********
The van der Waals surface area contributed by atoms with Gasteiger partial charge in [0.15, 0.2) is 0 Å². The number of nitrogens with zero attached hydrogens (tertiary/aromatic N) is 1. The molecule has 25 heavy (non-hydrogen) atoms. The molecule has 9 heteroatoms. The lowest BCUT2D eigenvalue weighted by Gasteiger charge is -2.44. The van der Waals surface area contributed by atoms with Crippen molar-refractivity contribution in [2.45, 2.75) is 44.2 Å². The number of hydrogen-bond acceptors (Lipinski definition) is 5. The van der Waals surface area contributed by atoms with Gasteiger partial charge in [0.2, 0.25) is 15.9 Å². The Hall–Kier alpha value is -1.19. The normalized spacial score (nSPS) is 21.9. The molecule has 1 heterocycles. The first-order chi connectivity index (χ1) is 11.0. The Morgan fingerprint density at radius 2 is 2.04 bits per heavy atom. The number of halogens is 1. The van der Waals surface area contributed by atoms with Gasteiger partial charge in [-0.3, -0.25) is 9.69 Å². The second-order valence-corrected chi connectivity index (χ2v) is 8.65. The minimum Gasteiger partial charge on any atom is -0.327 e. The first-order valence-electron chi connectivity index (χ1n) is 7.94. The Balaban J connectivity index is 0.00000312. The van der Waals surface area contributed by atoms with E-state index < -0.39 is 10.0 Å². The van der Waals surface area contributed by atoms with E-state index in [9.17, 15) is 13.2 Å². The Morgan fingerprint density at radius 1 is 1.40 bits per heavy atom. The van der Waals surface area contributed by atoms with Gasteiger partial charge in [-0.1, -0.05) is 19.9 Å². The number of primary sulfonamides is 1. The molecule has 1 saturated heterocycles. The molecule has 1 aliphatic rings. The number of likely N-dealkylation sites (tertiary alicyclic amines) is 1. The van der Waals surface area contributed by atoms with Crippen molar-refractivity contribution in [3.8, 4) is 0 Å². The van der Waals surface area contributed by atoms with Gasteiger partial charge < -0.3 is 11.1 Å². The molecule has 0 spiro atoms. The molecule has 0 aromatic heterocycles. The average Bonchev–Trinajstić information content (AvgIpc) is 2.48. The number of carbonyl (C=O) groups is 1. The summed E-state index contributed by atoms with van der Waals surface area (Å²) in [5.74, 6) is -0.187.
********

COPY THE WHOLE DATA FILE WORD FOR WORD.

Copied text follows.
The van der Waals surface area contributed by atoms with Gasteiger partial charge in [0.15, 0.2) is 0 Å². The number of nitrogens with zero attached hydrogens (tertiary/aromatic N) is 1. The molecule has 25 heavy (non-hydrogen) atoms. The molecule has 9 heteroatoms. The lowest BCUT2D eigenvalue weighted by Gasteiger charge is -2.44. The van der Waals surface area contributed by atoms with Crippen molar-refractivity contribution in [2.45, 2.75) is 44.2 Å². The number of hydrogen-bond acceptors (Lipinski definition) is 5. The van der Waals surface area contributed by atoms with Gasteiger partial charge in [0.2, 0.25) is 15.9 Å². The Hall–Kier alpha value is -1.19. The normalized spacial score (nSPS) is 21.9. The molecule has 1 heterocycles. The first-order chi connectivity index (χ1) is 11.0. The Morgan fingerprint density at radius 2 is 2.04 bits per heavy atom. The number of halogens is 1. The van der Waals surface area contributed by atoms with Gasteiger partial charge in [-0.3, -0.25) is 9.69 Å². The second-order valence-corrected chi connectivity index (χ2v) is 8.65. The minimum Gasteiger partial charge on any atom is -0.327 e. The first-order valence-electron chi connectivity index (χ1n) is 7.94. The Balaban J connectivity index is 0.00000312. The van der Waals surface area contributed by atoms with E-state index < -0.39 is 10.0 Å². The van der Waals surface area contributed by atoms with E-state index in [9.17, 15) is 13.2 Å². The Morgan fingerprint density at radius 1 is 1.40 bits per heavy atom. The van der Waals surface area contributed by atoms with Gasteiger partial charge in [-0.1, -0.05) is 19.9 Å². The number of primary sulfonamides is 1. The molecule has 1 saturated heterocycles. The molecule has 1 aliphatic rings. The number of likely N-dealkylation sites (tertiary alicyclic amines) is 1. The van der Waals surface area contributed by atoms with Crippen molar-refractivity contribution in [3.8, 4) is 0 Å². The van der Waals surface area contributed by atoms with Gasteiger partial charge < -0.3 is 11.1 Å². The molecule has 0 spiro atoms. The molecule has 0 aromatic heterocycles. The average Bonchev–Trinajstić information content (AvgIpc) is 2.48. The number of carbonyl (C=O) groups is 1. The summed E-state index contributed by atoms with van der Waals surface area (Å²) in [5.74, 6) is -0.187.